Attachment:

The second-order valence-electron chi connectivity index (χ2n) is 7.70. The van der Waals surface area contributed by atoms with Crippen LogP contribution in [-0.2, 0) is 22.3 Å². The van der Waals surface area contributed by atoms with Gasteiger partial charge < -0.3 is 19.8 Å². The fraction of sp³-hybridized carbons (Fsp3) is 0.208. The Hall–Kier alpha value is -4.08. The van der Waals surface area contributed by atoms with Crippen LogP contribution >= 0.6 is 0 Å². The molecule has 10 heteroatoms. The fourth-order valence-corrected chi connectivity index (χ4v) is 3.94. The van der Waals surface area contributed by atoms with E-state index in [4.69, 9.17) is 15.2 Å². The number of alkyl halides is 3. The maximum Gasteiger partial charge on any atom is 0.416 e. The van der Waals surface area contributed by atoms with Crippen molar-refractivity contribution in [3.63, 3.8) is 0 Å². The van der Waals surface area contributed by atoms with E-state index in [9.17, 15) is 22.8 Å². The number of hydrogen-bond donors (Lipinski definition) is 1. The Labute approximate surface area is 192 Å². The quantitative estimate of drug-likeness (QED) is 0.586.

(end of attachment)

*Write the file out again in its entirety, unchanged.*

The second-order valence-electron chi connectivity index (χ2n) is 7.70. The van der Waals surface area contributed by atoms with Crippen LogP contribution in [-0.2, 0) is 22.3 Å². The van der Waals surface area contributed by atoms with Gasteiger partial charge < -0.3 is 19.8 Å². The fraction of sp³-hybridized carbons (Fsp3) is 0.208. The Hall–Kier alpha value is -4.08. The van der Waals surface area contributed by atoms with Crippen LogP contribution >= 0.6 is 0 Å². The molecule has 10 heteroatoms. The fourth-order valence-corrected chi connectivity index (χ4v) is 3.94. The van der Waals surface area contributed by atoms with E-state index in [4.69, 9.17) is 15.2 Å². The number of alkyl halides is 3. The maximum Gasteiger partial charge on any atom is 0.416 e. The van der Waals surface area contributed by atoms with Crippen molar-refractivity contribution in [3.63, 3.8) is 0 Å². The van der Waals surface area contributed by atoms with E-state index in [9.17, 15) is 22.8 Å². The number of hydrogen-bond donors (Lipinski definition) is 1. The Labute approximate surface area is 192 Å². The quantitative estimate of drug-likeness (QED) is 0.586.